Responding to Labour leader Eamon Gilmore’s suggestion of a fiscal stimulus at his party’s recent conference in Kilkenny, Jim O’Leary argued in yesterday’s Irish Times that the option is unattractive. I would like to expand on some of Jim’s points and offer a few more.
The first is that the Government’s fiscal targets for 2008-2011 will in all likelihood be over-shot significantly in 2008 and 2009, and will be hard to hit in the terminal year of 2011. The targets are (as per the Budget Stability Update), GGB deficits for the years 2008 to 2011 at 5.5%, 6.5%, 4.7% and 2.9%. The gross debt grows from 36% through 43.4%, 47.5% to 47.8%, while net debt starts at 25% and grows through 31% to stabilise at 34% for both 2010 and 2011.
To begin with, the out-turn for 2008 will be a GGB deficit of maybe 6.5%: the NPRF vauation was 10% of GDP at end-June, but can only be 9% at best now; and GDP for 2008 will probably come in under the figure assumed in this table. At end 2008, gross and net debt ratios will likely be 2 to 3 points higher for these reasons. But borrowing in 2009 could be in the 8 to 9% zone, rather than the 6.5% target, and the assumed growth in NPRF value in 2009 may not happen. There could be bank bail-out costs not included in the budgetary arithmetic. At end 2009, gross debt will likely breach 50% (of nominal GDP below the 2008 outcome), and the net debt ratio could approach 40%. These would be the numbers before the fiscal consolidation begins!
There is a casual assumption being made by some commentators, and possibly some Governments, that the sovereign debt markets will pony up whatever is required, at least for developed countries and certainly for Eurozone members. But Germany struggled with a bond issue during the week, secondary markets are illiquid, spreads have widened and the weakest Eurozone member (Greece) trades 1.65% above bunds at ten years. The second-weakest is Ireland at 1.35%, and some Eurozone countries with worse debt ratios are trading on narrower spreads than us.
Martin Wolf argued in the FT during the week that a weaker Eurozone member could, in principle, default. There cannot be a currency crisis, but there can be a credit crisis instead. Greece is the current bookie’s favourite, but Wolf described Ireland as ‘…a dramatic case’, noting the speed of the fiscal deterioration and the over-leveraged private sector. The system as a whole needs to de-leverage, and there is no point offsetting a necessary balance-sheet improvement in the private sector with a public borrowing explosion. Indeed, de-leveraging the public sector through liquidation of the NPRF at some stage, and crystalising the painful losses, will need to be addressed. If you can’t easily sell debt, you may have to sell equities, as many hedge fund managers have discovered.
Any attempt by Government to stimulate will run up against Ricardian Equivalence anyway, even more so in the UK version, where the tax reductions are accompanied by specific commitments to increase taxes later. If the private sector is determined to improve its balance sheet through cutting consumption and investment spending, fiscal easing will either fail, in which case it is pointless, or ‘succeed’ at the cost of frustrating the unavoidable private sector adjustment.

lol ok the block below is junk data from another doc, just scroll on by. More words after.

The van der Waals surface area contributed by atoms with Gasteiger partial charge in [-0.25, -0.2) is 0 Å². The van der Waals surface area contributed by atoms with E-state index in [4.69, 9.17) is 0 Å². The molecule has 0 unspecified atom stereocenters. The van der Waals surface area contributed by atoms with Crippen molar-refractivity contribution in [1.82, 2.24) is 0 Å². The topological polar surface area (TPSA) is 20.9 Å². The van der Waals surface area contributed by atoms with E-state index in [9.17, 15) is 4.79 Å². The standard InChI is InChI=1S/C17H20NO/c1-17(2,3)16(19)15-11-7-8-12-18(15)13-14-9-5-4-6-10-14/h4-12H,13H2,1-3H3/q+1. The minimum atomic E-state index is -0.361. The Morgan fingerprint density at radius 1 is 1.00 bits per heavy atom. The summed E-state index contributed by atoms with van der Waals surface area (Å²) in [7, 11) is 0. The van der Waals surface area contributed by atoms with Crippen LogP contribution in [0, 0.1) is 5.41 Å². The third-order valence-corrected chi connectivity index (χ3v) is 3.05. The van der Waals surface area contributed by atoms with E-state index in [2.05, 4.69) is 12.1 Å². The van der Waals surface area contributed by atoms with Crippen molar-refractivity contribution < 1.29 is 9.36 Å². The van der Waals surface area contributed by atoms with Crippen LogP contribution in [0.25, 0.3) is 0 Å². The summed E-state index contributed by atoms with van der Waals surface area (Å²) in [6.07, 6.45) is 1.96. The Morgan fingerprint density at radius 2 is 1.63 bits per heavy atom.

Finally, Mr. Gilmore proposed specific capital spending initiatives, such as school building. These may be better projects than some other components of the capital programme, but it is notoriously difficult to fine-tune with capital spending.
4 replies on “Should Ireland Try a Fiscal Stimulus?”
Although the spread on Irish sovereign debt over the German benchmark is high, the cost of borrowing is still low as a result of the ECB rate cuts and the exit from even riskier types of debt (corporates etc). There may be a good case for front-loading the issue of debt – the market may be even less welcoming in 2010 and thereafter than in 2008/2009.
I don’t think the market will be that forgiving regardless of whether we go to them in 2009, 2010 or even 2011.
It is already know the extent of borrowing that we will need over the next few years. We will in all probability need to borrow around 1/3th of GDP over the next 3 years. Very few other countries around the world will need to borrow to this extent.
The credit crunch has caused a sharp revaluation of the price of risk. Ireland right now is becoming a risky borrower. And a messy bank recapitalization could be the mistake that changes us from a risky borrower to a risk too far for lenders.
Philip Lane’s comment about sovereign interest rates is true for nominal rates but not for real rates. Real cost of, say, 3-year money to the Irish Govt was negative last year, could be 4 to 5% next year. Index-linked gilts, anyone?
But negative euro-zone inflation for ten years? I certainly hope not.